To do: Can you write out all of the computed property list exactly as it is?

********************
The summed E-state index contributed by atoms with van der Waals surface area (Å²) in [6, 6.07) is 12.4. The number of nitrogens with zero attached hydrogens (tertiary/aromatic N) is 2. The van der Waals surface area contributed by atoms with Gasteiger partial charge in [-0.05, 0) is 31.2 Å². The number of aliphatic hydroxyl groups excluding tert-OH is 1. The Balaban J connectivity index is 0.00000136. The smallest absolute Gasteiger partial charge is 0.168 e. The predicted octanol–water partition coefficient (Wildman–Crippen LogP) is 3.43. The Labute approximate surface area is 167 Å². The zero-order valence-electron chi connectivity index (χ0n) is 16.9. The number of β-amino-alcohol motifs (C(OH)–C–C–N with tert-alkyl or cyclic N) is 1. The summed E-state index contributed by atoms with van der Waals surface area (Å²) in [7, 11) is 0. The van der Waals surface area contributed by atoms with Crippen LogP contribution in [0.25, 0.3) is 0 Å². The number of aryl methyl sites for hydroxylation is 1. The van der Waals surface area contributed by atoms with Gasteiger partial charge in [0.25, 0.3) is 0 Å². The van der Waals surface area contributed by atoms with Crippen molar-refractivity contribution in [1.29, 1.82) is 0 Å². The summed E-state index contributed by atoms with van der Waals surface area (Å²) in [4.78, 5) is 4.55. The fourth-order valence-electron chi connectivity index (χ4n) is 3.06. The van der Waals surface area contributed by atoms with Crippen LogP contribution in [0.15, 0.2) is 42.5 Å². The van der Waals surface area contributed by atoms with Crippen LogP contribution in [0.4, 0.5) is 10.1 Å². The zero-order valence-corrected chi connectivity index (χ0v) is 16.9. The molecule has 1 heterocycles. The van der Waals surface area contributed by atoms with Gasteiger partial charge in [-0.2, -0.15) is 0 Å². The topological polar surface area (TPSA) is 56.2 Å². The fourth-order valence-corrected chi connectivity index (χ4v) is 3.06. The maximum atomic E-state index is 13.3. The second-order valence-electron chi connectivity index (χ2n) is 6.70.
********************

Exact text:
The summed E-state index contributed by atoms with van der Waals surface area (Å²) in [6, 6.07) is 12.4. The number of nitrogens with zero attached hydrogens (tertiary/aromatic N) is 2. The van der Waals surface area contributed by atoms with Gasteiger partial charge in [-0.05, 0) is 31.2 Å². The number of aliphatic hydroxyl groups excluding tert-OH is 1. The Balaban J connectivity index is 0.00000136. The smallest absolute Gasteiger partial charge is 0.168 e. The predicted octanol–water partition coefficient (Wildman–Crippen LogP) is 3.43. The Labute approximate surface area is 167 Å². The zero-order valence-electron chi connectivity index (χ0n) is 16.9. The number of β-amino-alcohol motifs (C(OH)–C–C–N with tert-alkyl or cyclic N) is 1. The summed E-state index contributed by atoms with van der Waals surface area (Å²) in [7, 11) is 0. The van der Waals surface area contributed by atoms with Crippen LogP contribution in [0.25, 0.3) is 0 Å². The number of aryl methyl sites for hydroxylation is 1. The van der Waals surface area contributed by atoms with Gasteiger partial charge in [0.25, 0.3) is 0 Å². The van der Waals surface area contributed by atoms with Crippen molar-refractivity contribution in [1.29, 1.82) is 0 Å². The summed E-state index contributed by atoms with van der Waals surface area (Å²) in [4.78, 5) is 4.55. The fourth-order valence-electron chi connectivity index (χ4n) is 3.06. The van der Waals surface area contributed by atoms with Crippen LogP contribution in [0.15, 0.2) is 42.5 Å². The van der Waals surface area contributed by atoms with Crippen LogP contribution in [0.4, 0.5) is 10.1 Å². The zero-order valence-corrected chi connectivity index (χ0v) is 16.9. The molecule has 1 heterocycles. The van der Waals surface area contributed by atoms with Gasteiger partial charge in [-0.2, -0.15) is 0 Å². The topological polar surface area (TPSA) is 56.2 Å². The fourth-order valence-corrected chi connectivity index (χ4v) is 3.06. The maximum atomic E-state index is 13.3. The second-order valence-electron chi connectivity index (χ2n) is 6.70.